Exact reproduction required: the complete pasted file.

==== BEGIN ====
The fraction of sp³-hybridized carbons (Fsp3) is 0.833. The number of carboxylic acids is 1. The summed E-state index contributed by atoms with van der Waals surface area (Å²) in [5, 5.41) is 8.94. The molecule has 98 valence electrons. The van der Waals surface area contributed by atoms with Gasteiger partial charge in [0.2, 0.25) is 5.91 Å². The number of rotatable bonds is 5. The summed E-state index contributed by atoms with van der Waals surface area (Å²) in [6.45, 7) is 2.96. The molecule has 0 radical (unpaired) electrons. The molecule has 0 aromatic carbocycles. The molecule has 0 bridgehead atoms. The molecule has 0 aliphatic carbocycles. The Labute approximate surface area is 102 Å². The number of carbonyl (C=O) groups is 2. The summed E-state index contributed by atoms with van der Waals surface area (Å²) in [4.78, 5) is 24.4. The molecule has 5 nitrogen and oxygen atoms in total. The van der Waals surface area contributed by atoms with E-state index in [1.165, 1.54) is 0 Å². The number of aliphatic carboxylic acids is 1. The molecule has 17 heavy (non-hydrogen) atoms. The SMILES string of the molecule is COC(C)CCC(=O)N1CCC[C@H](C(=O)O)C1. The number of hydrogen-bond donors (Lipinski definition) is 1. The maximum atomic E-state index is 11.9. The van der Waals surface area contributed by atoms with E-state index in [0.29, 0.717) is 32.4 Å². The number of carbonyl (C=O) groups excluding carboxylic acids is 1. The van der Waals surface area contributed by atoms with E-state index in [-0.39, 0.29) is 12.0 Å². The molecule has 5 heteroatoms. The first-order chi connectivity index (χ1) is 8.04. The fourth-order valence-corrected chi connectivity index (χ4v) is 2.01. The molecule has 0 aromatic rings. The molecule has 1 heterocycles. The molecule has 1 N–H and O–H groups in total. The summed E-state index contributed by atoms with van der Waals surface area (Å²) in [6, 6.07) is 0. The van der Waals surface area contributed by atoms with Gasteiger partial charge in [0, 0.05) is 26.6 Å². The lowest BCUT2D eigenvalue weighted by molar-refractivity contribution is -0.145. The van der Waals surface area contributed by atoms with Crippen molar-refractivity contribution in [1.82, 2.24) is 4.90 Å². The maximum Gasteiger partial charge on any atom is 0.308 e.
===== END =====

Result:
The fraction of sp³-hybridized carbons (Fsp3) is 0.833. The number of carboxylic acids is 1. The summed E-state index contributed by atoms with van der Waals surface area (Å²) in [5, 5.41) is 8.94. The molecule has 98 valence electrons. The van der Waals surface area contributed by atoms with Gasteiger partial charge in [0.2, 0.25) is 5.91 Å². The number of rotatable bonds is 5. The summed E-state index contributed by atoms with van der Waals surface area (Å²) in [6.45, 7) is 2.96. The molecule has 0 radical (unpaired) electrons. The molecule has 0 aromatic carbocycles. The molecule has 0 bridgehead atoms. The molecule has 0 aliphatic carbocycles. The Labute approximate surface area is 102 Å². The number of carbonyl (C=O) groups is 2. The summed E-state index contributed by atoms with van der Waals surface area (Å²) in [4.78, 5) is 24.4. The molecule has 5 nitrogen and oxygen atoms in total. The van der Waals surface area contributed by atoms with E-state index in [1.165, 1.54) is 0 Å². The number of aliphatic carboxylic acids is 1. The molecule has 17 heavy (non-hydrogen) atoms. The SMILES string of the molecule is COC(C)CCC(=O)N1CCC[C@H](C(=O)O)C1. The number of hydrogen-bond donors (Lipinski definition) is 1. The maximum atomic E-state index is 11.9. The van der Waals surface area contributed by atoms with E-state index in [0.29, 0.717) is 32.4 Å². The number of carbonyl (C=O) groups excluding carboxylic acids is 1. The van der Waals surface area contributed by atoms with E-state index in [-0.39, 0.29) is 12.0 Å². The molecule has 5 heteroatoms. The first-order chi connectivity index (χ1) is 8.04. The fourth-order valence-corrected chi connectivity index (χ4v) is 2.01. The molecule has 0 aromatic rings. The molecule has 1 heterocycles. The molecule has 1 N–H and O–H groups in total. The summed E-state index contributed by atoms with van der Waals surface area (Å²) in [6, 6.07) is 0. The van der Waals surface area contributed by atoms with Gasteiger partial charge in [0, 0.05) is 26.6 Å². The lowest BCUT2D eigenvalue weighted by molar-refractivity contribution is -0.145. The van der Waals surface area contributed by atoms with Crippen molar-refractivity contribution in [1.82, 2.24) is 4.90 Å². The maximum Gasteiger partial charge on any atom is 0.308 e.